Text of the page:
The mixed fatty acid ester of cellulose to be used as the component (b) can be prepared by a known processes. For example, it can be prepared by esterifying cellulose with a mixed organic acid comprising organic acids corresponding to acetyl and propionyl groups (i.e., acetic acid and propionic acid), or acid anhydrides thereof (i.e., acetic anhydride and propionic anhydride). After the completion of the substitution, if necessary, it may be subjected to hydrolysis (saponification) to regulate the degrees of substitution.

The amounts of the acetylating agent and propionylating agent to be used may be so selected that the degrees of substitution satisfy the relationships (I) to (III). When acid anhydrides are used as the acylating agents (in the above example, both an acetylating agent and a propionylating agent), an organic acid such as acetic acid is used as the solvent for the esterification and an acid such as sulfuric acid is used as the catalyst. When acid chlorides are used as the acylating agents, a basic compound is used as the catalyst. The amount of the solvent to be used in the esterification is preferably 100 to 1000 parts by weight, particularly preferably 200 to 600 parts by weight per 100 parts by weight of cellulose. The amount of the acid catalyst to be used is preferably 0.1 to 20 parts by weight, particularly preferably 0.4 to 10 parts by weight per 100 parts by weight of cellulose. The reaction temperature is preferably 10 to 120° C., particularly preferably 20 to 80° C.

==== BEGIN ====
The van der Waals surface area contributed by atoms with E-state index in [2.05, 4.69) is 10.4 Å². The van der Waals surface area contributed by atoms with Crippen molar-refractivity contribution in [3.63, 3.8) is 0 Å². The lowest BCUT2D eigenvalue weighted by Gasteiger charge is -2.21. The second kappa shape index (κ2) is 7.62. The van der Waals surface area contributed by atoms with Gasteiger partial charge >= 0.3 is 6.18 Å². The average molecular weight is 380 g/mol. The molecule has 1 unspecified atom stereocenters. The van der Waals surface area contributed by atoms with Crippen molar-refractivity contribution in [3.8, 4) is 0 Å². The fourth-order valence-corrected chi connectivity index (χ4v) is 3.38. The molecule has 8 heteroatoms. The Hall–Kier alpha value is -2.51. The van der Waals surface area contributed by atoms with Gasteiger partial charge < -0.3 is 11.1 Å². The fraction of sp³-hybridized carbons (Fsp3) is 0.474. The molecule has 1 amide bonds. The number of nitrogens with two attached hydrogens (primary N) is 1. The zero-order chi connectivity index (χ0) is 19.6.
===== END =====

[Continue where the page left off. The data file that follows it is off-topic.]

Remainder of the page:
After the completion of the reaction, the reaction mixture is subjected to separation by precipitation or other conventional means, washing and drying successively to give a mixed fatty acid ester of cellulose such as cellulose acetate propionate.

From the standpoints of the compatibility of the component (b) with the component (a) and the optical and mechanical characteristics of a film made of the composition, the content of the component (b) in the cellulose ester composition is limited to 99 to 1% by weight, preferably 90 to 1% by weight, particularly preferably 70 to 5% by weight, still preferably 60 to 5% by weight.

The cellulose ester composition of the present invention may further contain a plasticizer for the purposes of improving the mechanical characteristics and enhancing the drying rate. Such a plasticizer includes phosphoric acid esters and carboxylic acid esters. Examples of the phosphoric acid esters include triphenyl phosphate (TPP) and tricresyl phosphate (TCP), while those of the carboxylic acid esters include phthalates such as dimethyl phthalate (DMP), diethyl phthalate (DEP), dibutyl phthalate (DBP), dioctyl phthalate (DOP) and diethylhexyl phthalate (DEHP); citrates such as O-acetylcitric acid triethyl ester (OACTE) and O-acetylcitric acid tributyl ester (OACTB); and other carboxylic acid esters such as butyl oleate, acetylricinoleic acid methyl ester, dibutyl sebacate and trimellitates. Among these plasticizers, phthalates are preferable, with diethyl phthalate being particularly preferable.

The amount of the plasticizer to be used is preferably 0.1 to 40% by weight, particularly preferably 0.5 to 25% by weight based on the total amount of the components (a) and (b).